Wednesday, 27 October 2010

Various Artists - 'Def Beats 1'

It's funny the crap you find in your record collection.

This reminds me of a couple things. The first is working in the printroom at Georgina von Etzdorf, with a guy called Ellis. He was bang into his hip hop, and sort of got me into it. I remember him telling me how to 'transformer scratch' (look it up), and I went home to learn how to do it. Of course, I didn't have Technics and a mixer, I had a crappy belt drive turntable and a tape dub button, but you can get a pretty good approximation of the effect with a Jesus & Mary Chain record and plenty of enthusiasm.

It also reminds me of an early trip to New York, staying at my friend Dave's place on Hoyt Street, Brooklyn. Being a music obsessive, I used to travel with tapes all the time, even though I'm not sure that I ever had a walkman to play them on. I guess I would show up and ask to put a tape on, which seems quite rude in retrospect.

Anyway, I remember Dave and his then girlfriend Leslie looking through my tapes. Leslie found the one that said 'Def Beats Vol 1' on it and said 'yayyy Def Beats'. Dave looked at her shocked and said 'you know this?'. Of course she didn't - she was just being nice.

This record is tripe - a sort of futuristic Ronco compilation deigned to exploit the current trend. It's one redeeming feature is that it features the late Derek B. Even he's crap on here, but we all know how great he became, right kids?

Friday, 8 October 2010

Overseer - 'Zeptastic EP'

Hillariously, this record threw me a total curve ball. When I saw it, I thought it was going to remind me of late-90s Leeds, when everyone and their mate had a sampler and was making music. Seeing the record immediately took me back to Rob's bedroom studio in the top of a house on Brudenell Road in Leeds' Hyde Park.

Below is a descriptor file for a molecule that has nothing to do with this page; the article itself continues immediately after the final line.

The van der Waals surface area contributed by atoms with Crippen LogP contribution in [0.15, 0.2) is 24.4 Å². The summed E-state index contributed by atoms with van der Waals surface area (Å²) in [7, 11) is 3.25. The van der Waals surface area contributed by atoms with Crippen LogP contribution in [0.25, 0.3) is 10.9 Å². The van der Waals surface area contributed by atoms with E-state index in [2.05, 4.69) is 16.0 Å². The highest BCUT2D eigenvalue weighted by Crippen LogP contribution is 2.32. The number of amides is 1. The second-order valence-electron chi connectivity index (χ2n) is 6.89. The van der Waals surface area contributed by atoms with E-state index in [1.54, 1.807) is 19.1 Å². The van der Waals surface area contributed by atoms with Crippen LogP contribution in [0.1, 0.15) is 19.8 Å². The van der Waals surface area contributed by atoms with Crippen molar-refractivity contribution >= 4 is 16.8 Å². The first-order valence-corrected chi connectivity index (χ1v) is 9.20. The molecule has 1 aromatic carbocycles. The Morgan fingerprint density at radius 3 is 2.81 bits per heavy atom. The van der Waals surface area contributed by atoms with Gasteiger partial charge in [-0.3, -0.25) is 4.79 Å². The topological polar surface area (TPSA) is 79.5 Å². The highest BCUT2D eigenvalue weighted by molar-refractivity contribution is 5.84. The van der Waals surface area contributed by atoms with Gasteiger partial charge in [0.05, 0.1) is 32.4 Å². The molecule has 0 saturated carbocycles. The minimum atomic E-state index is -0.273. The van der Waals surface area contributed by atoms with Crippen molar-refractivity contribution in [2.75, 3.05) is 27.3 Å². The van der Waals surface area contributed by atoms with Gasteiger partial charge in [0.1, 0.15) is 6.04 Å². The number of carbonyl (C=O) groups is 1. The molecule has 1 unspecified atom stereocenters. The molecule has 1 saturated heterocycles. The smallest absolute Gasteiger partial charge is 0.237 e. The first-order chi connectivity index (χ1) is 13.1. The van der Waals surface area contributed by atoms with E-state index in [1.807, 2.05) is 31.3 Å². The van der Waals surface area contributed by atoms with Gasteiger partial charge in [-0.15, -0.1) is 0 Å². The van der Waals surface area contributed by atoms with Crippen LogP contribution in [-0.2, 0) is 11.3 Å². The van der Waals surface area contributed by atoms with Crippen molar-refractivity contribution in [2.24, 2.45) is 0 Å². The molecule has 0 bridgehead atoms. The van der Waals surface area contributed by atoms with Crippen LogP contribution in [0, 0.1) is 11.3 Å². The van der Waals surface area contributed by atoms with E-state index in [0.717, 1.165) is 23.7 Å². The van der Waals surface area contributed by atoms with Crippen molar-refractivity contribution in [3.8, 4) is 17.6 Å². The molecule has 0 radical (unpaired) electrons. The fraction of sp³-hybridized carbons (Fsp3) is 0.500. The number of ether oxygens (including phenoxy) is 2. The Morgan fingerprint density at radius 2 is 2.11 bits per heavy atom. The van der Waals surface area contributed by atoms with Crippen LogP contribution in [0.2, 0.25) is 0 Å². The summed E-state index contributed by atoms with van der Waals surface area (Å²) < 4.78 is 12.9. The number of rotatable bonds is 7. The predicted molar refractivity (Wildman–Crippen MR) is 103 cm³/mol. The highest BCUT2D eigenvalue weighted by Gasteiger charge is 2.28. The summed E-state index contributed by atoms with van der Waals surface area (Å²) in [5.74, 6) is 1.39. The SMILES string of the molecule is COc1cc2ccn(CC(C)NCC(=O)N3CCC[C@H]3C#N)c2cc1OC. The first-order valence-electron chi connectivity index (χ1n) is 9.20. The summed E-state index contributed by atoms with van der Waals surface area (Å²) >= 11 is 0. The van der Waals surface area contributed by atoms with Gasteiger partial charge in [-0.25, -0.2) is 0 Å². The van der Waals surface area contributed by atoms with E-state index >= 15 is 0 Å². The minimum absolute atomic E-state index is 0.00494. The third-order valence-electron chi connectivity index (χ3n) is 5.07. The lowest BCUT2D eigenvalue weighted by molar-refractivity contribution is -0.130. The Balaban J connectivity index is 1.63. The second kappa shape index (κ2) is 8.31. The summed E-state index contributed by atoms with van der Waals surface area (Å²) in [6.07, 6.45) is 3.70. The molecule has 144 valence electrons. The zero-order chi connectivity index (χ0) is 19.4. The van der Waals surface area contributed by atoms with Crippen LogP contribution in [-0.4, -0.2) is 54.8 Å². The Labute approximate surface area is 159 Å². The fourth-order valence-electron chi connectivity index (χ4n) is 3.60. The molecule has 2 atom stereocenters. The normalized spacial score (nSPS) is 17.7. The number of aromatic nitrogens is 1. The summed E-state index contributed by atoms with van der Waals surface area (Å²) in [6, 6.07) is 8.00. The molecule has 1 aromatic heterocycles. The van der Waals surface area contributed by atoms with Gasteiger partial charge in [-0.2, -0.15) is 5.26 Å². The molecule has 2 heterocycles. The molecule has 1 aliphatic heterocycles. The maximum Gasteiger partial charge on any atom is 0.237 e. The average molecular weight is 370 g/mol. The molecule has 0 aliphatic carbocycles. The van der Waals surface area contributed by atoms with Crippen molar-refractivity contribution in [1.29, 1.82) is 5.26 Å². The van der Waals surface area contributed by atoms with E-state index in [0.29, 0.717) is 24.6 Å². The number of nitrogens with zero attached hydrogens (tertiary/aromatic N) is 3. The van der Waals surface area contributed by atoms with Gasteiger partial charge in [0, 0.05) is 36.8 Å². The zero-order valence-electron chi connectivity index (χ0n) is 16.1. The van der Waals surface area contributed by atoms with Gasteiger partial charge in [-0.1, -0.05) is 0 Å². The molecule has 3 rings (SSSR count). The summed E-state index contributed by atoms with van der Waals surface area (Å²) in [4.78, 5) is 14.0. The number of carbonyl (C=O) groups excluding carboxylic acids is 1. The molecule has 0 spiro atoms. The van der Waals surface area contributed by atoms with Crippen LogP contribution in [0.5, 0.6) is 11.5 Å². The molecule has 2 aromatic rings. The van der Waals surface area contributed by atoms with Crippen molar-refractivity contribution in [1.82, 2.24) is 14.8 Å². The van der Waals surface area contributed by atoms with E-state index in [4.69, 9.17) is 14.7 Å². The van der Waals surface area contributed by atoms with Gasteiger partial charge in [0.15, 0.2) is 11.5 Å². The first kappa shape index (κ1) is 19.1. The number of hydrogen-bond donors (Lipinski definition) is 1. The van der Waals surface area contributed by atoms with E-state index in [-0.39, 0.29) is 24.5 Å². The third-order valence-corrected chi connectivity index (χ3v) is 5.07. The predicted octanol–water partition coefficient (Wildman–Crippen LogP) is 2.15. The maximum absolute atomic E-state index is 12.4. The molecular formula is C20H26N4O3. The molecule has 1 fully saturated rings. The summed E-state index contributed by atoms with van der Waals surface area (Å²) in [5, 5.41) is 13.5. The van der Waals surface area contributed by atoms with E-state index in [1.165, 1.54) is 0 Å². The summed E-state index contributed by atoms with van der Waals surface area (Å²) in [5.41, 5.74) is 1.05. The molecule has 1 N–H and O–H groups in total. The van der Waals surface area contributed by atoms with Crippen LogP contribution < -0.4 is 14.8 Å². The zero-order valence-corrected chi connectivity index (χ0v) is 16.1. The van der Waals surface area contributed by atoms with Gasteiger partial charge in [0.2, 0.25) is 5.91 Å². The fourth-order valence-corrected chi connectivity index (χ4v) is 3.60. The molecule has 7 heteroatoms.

I dropped the needle on to the first track, ready for the reverie continue, but was jolted forwards five years by the opening on 'Zeptastic'. I'd completely forgotten that this track had been reworked and re-recorded in the sessions for the album 'Wreckage'. It never made the final album, which was a shame as I think it was the best vocal I did for the entire record. I think it got buried under the weight of its own potential - at one point, the vocalists on it were me, Des Fafara (then of Coal Chamber) and (I swear I'm not making this up) Nikki Sixx of Motley Crue. Nikki Sixx slapped a great chorus onto it, but wanted to call the track 'Shake Your Pussy', which was clearly a non-starter for all sorts of reasons. Once you've got Nikki Sixx calling a track 'Shake Your Pussy', it's not going to make the cut.

I haven't even got a copy of that track any more - all my DATs and white CDs were pinched in a burglary in about 2005. Which is a shame, as my clearly biased opinion is that it's the great lost Overseer track, languishing in vaults, ready to swoop forth like rain washing scum off the streets.

The EP is good, the track 'Zeptastic' is great. Who knows what might have been....

Monday, 4 October 2010

Gravediggaz - 'Nowhere to Run, Nowhere to Hide'

Contrary to the previous record, this has a wonderfully epic swagger to it. It's the sound of a hip hop supergroup trading rhymes, smashing it and generally having a great time.

What really surprises me is how little connection I have to this. I remember it coming out, and being really excited about it, but I just doesn't stir anything in me. It's a good hip hop track, but it doesn't transport me to a time or a place. Maybe I made the mistake of believing the hype, or maybe music doesn't need to be an eternal. I guess pop music can be both great and disposable at the same time - why not hip hop?